It’s mostly to do with the hormone Peptide-YY (PYY), which lets our hypothalamus – a part of the brain that plays a vital role in many bodily functions – know that we’ve eaten enough. This feeling-full sensation is enhanced when our body senses there’s a greater amount of protein in the intestine. Do remember that protein itself still contributes net calories in the diet though, and having too much can contribute to surplus calories overall.
You should drink plenty of fluid (at least seven or eight cups) every day – this can be anything from water, tea and coffee, to green tea, diet sodas, or sugar-free cordial. Not all drinks are created equal, though...
Skipping meals might be an increasingly popular weight-loss strategy, and yes, a person’s calorie intake may be lower on a daily basis. But eating at irregular times – we’re looking at you late-night fridge raiders – or skipping meals completely, may cause some people to snack more throughout the day, especially if you’re fasting in the morning.
Another small factor that could be at play is the body potentially compensating by expending less energy if a meal is skipped, resulting in no weight loss. It can also send our circadian rhythm (aka internal clock) out of whack making it difficult to know when we’re actually hungry.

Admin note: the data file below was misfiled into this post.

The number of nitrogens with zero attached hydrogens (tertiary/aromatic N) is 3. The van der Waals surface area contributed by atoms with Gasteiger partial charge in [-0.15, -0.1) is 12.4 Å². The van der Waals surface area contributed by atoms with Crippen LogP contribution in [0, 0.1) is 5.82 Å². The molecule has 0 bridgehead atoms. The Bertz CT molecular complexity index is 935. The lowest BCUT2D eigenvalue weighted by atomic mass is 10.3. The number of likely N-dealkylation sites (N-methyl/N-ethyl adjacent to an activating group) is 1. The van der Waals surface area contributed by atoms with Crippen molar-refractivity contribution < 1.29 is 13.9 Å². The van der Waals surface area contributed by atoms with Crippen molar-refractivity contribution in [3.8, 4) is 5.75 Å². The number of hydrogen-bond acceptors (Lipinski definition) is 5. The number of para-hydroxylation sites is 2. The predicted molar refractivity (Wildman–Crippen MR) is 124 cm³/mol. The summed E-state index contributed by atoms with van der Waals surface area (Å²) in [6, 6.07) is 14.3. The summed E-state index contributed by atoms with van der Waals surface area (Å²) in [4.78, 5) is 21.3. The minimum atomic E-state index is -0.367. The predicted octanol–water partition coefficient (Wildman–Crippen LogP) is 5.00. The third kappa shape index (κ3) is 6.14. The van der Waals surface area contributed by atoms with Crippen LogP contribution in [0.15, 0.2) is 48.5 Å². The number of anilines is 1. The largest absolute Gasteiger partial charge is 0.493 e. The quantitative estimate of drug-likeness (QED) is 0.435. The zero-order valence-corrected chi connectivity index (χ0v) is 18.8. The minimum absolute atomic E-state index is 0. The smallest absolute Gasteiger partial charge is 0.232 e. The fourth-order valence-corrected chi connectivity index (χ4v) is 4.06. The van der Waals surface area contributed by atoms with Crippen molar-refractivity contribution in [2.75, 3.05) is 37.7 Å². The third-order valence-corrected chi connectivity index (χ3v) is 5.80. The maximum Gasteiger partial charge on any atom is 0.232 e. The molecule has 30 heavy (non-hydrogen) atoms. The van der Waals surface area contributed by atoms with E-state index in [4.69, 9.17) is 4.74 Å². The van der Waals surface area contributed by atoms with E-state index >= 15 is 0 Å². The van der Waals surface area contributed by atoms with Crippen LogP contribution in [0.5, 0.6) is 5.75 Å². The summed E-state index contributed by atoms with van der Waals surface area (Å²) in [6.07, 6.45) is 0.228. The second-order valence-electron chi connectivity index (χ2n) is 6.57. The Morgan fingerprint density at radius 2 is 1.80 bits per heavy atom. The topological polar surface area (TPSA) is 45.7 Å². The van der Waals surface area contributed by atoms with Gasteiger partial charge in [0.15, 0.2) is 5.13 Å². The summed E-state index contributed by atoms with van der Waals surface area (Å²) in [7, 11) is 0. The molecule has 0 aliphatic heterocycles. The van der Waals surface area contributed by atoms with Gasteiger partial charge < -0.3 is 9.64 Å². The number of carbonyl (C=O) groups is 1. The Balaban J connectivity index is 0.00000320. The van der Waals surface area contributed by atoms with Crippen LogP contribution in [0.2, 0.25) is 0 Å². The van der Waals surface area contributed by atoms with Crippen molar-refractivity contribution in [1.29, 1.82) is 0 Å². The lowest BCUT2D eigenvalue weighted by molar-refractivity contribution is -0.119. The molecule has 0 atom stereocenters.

If we miss a meal, we miss the release of enzymes and hormones which aid the digestion and absorption of what we’ve just eaten, making it harder to listen to internal cues relating to hunger. If you’re looking to lose weight we recommend sticking to the same meal times, such as eating dinner everyday at 7pm (weekdays, and weekends).
It probably goes without saying, but we think you should avoid sugary drinks and foods. It might be hard to resist, but sugar isn't satisfying and it’s addictive – after consuming it, you can easily feel hungry and quickly crave even more of the stuff, so it’s best to stay clear.
Alcohol is also addictive and high in sugar. For example, one can of Bud Light is 110kcal (five cans is 550kcal – nearly 25% of an average man’s total calorie intake). These are empty calories, i.e. they contain little nutrition other than calories (mostly sugar). Sure, you can enjoy the odd drink, but make sure you add the calories to your daily total.
Exercise has tons of health benefits - and you really should be doing it on the regular. But from a weight loss POV, moderate aerobic exercise such as walking for 30 minutes a day, five days a week won’t typically lead to significant weight loss by itself.
It’s only when the level of exercise is seriously ramped up that exercise by itself can have a significant impact, with The American College of Sports Medicine recommending up to 60 minutes of exercise a day if relying on exercise alone for weight loss.
Cardio and high-intensity interval training are the two most recommended forms of exercise for weight loss. But the body may compensate and burn less energy the more you exercise.
Building muscle via resistance training alongside these forms of cardio is key though, as muscle burns more calories than fat. It’s more complex than this, but ultimately weight loss regimes that consist of multiple forms of exercise, alongside calorie restriction, a healthy diet, and habits that can actually be stuck to, are the most likely to lead to results.